engagement, Facebook, fans / loyalty, housing / home building, social networks

Ouch! A brand removed from its purchasers’ Facebook fan page community

I just witnessed an social media assassination this week as a real estate developer was forcibly removed from its purchaser formed Facebook fan page – a page formed by and for the buyers of a specific condominium.  [read on for the actual letter below].

To the defense of the developer, their removal was a very difficult decision by the admins.  Although they valued the contributions of the developer, they also recognized that their very presence hindered the community from free speech.  And so the developer got the boot.  And whereas this may  be a tough pill for a developer to swallow – it does not close the door of social media opportunities facing them.

For those who haven’t bought a new condo in Canada, the time from purchase to occupancy can be 2 – 3 years as the developer gains the percentage of sales required to proceed with the build.   Much of the developer communication during that 2-3 year period can be legal – leaving enthused purchasers starved for more information.  They can not wait for ‘meet the neighbour’ night to learn about how to navigate their purchase.    Indeed, having mapped the customer experience for home/condo buying from my recent past, the best areas for engagement go well beyond the actual purchase – which is, unfortunately, the stage where many developers stop spending money on their marketing communications.

Truthfully, lean developers are not easily involved in social technologies and customer engagement.  The process of buying of home – in the sky or on the ground – is woefully complicated and much of the marketing communications is well guarded to protect against unforeseen legalities.  Many companies (indeed some that I’ve consulted with in healthcare) are so afraid of client privacy and regulation that they avoid social networking.   And yet, there is always a route to market.  I’d rather see a well researched, thought out social networking strategy that says ‘do nothing’ then ignore the rising needs and behaviours of the market.

Social networking is wonderful option to bridge the gap but, as many brands have discovered, wading in these waters can be very difficult.   There is a right approach to social media and, as much as I love Facebook corporate fan pages, this isn’t the only place an organization can participate.   Online video, twitter, RSS feeds and the very underestimated corporate blog as plausible options for a developer – and I say this with experience.   Of course, establishing the facebook fan page before your purchasers do is an option that would have to happen well in advance of the first condo sale, I suppose.  But stopping purchasers from forming their own safe haven may be unpreventable.  What is clear – is that the community is alive, wired and engaged and so more marketing engagement would resonate well with this group.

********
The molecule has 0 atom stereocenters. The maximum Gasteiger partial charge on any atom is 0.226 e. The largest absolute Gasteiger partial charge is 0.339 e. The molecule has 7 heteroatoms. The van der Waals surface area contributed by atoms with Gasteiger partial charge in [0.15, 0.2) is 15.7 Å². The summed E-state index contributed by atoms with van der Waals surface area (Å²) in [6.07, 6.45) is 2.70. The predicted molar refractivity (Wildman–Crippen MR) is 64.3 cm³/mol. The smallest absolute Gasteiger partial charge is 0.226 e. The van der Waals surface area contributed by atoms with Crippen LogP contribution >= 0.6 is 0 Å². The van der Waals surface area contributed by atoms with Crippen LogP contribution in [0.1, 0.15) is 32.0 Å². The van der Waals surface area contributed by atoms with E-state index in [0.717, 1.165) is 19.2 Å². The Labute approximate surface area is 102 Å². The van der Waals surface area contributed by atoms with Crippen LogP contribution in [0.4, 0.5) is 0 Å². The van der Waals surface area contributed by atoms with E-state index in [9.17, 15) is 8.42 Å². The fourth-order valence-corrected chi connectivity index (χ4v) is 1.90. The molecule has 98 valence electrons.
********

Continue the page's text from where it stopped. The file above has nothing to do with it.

On the side of the community – I do admire the admins below for what must have been a very difficult decision.  The role of the admin is to create a comfortable place for the community to grow.  Usually that means deleting a lot of wall page self promotion but in this case, the stakes were much higher.  And in rejecting the developer, I think the admins send a strong message to their community as well as lessons for the rest of us who manage facebook pages.  A reminder to hold true to the goals of the community and to always keep them in check.

So for those who want to learn more, the assassination went like this… [names removed, page protected]

We wanted to let you know that after much consideration (months) and many messages from group members, we have come to the conclusion that [John Doe] as Sales and Marketing Manager for [noname developer]  and their participation in the group increasingly conflicts with the purpose of the [noname condo development] and Facebook Group by creating a power dynamic, loyalty, and ethical dilemma that is only fixed by their removal.

Many members expressed that they feel the exchange of information is extremely lopsided and that the direct presence of our developer on the Facebook page discourages honest discourse among members for various reasons – including fear of reprisal. With this change we hope all members feel free to contribute to the discussion by posting on the wall and getting involved. In the past week alone, there has been a ton of new information posted on how to save tons on electric bbq’s vs buying from [noname], amenity spaces, group buying of window coverings and of course, discussion about occupancy dates. With pdi’s hopefully starting in x followed by Closing sometime next x, this forum will become even more essential and the ability to discuss issues that are at odds with the developer, in a private group setting, will become extremely important.